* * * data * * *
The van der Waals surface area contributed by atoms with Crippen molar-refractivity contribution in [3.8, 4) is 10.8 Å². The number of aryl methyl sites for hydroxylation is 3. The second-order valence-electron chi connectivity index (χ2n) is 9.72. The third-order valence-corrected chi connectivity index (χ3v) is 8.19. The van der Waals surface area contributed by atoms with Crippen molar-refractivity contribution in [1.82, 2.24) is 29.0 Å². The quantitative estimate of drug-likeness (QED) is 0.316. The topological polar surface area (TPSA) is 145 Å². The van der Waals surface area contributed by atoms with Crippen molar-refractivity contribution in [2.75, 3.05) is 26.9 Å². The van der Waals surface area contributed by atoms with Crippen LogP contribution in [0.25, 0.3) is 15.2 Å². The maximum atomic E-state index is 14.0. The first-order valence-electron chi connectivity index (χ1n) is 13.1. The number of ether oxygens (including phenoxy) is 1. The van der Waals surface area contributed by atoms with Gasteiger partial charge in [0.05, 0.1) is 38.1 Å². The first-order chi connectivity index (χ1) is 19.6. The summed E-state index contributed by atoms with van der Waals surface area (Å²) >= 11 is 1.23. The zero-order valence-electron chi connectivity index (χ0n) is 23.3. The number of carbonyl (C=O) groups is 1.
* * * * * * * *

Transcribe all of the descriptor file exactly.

The van der Waals surface area contributed by atoms with Crippen molar-refractivity contribution in [3.8, 4) is 10.8 Å². The number of aryl methyl sites for hydroxylation is 3. The second-order valence-electron chi connectivity index (χ2n) is 9.72. The third-order valence-corrected chi connectivity index (χ3v) is 8.19. The van der Waals surface area contributed by atoms with Crippen molar-refractivity contribution in [1.82, 2.24) is 29.0 Å². The quantitative estimate of drug-likeness (QED) is 0.316. The topological polar surface area (TPSA) is 145 Å². The van der Waals surface area contributed by atoms with Crippen molar-refractivity contribution in [2.75, 3.05) is 26.9 Å². The van der Waals surface area contributed by atoms with Crippen LogP contribution in [0.25, 0.3) is 15.2 Å². The maximum atomic E-state index is 14.0. The first-order valence-electron chi connectivity index (χ1n) is 13.1. The number of ether oxygens (including phenoxy) is 1. The van der Waals surface area contributed by atoms with Gasteiger partial charge in [0.05, 0.1) is 38.1 Å². The first-order chi connectivity index (χ1) is 19.6. The summed E-state index contributed by atoms with van der Waals surface area (Å²) >= 11 is 1.23. The zero-order valence-electron chi connectivity index (χ0n) is 23.3. The number of carbonyl (C=O) groups is 1.